"Nothing changed about the way we play, and I think that was huge," Rupp said. "Just think if the coaches had come in and said, 'OK, we're missing these guys, and we have to tweak things because we aren't going to be scoring goals anymore.' Nothing like that was ever said. They believed in the character of the guys in here, the depth we had in the minors."
"I think because we stayed with what we do, we all became a little stronger," Letestu said. "Now, if we have deep playoff run and could add piece like Sid ... it would be amazing."
Crosby continues to practice with the Penguins, but he still was not permitted any contact in the session Tuesday at Southpointe. No timetable has been set for his return, and the team has not ruled out that he will miss the entire playoffs.
Still, some players cited their captain's mere presence in recent weeks as inspirational.
"There aren't words for how hard this has been for Sid," Talbot said. "But you don't ever see him walk into the locker room or the gym with his head down. I know there have been times when it was hard to do that. But he never let anyone see it. He's a single guy, young, far from his family, and his whole life is at the rink. This is someone who stays mad all day if he misses a couple passes in practice."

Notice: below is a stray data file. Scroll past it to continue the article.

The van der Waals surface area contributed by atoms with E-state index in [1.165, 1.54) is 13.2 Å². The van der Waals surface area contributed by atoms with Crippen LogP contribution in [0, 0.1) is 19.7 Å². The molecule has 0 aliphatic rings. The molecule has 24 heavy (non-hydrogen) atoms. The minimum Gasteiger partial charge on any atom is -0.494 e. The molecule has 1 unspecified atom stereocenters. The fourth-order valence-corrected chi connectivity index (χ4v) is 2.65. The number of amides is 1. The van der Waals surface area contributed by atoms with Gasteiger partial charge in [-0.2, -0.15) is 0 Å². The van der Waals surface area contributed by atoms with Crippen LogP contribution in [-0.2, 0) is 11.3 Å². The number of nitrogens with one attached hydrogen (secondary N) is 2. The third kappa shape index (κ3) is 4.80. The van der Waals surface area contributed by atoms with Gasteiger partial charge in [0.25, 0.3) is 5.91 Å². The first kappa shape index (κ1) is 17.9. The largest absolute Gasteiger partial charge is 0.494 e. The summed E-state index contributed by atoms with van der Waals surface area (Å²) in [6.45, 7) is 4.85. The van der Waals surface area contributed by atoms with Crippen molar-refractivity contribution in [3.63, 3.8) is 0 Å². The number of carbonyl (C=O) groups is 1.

Talbot motioned to Crosby's empty stall.
"That's his level of focus, and that's where we get ours. We're still Sid's team."
Through the years, there have been many great duos to win a Stanley Cup: Maurice "Rocket" Richard and Jean Beliveau in Montreal. Bobby Orr and Phil Esposito in Boston. Bryan Trottier and Mike Bossy with the Islanders. Wayne Gretzky and Messier in Edmonton. Lemieux and Jagr here. Steve Yzerman and Sergei Fedorov in Detroit. Joe Sakic and Peter Forsberg in Colorado. Crosby and Malkin just a couple years ago.
Tampa Bay has had its championship duo, too, in Vincent Lecavalier and Martin St. Louis, and they will skate together again tonight. The Lightning also have one of the game's bright young talents in 45-goal sniper Steven Stamkos.
Almost all their players are healthy, too.
The new Consol Energy Center will experience its first playoff game, and the white-clad 18,087 partisans surely will make for a deafening din as the home team is introduced over the loudspeaker. Even with the stars' names never being mentioned.
"This group has done a lot of good things already," Rupp said. "And we plan on doing more."
First Published April 12, 2011 10:47 pm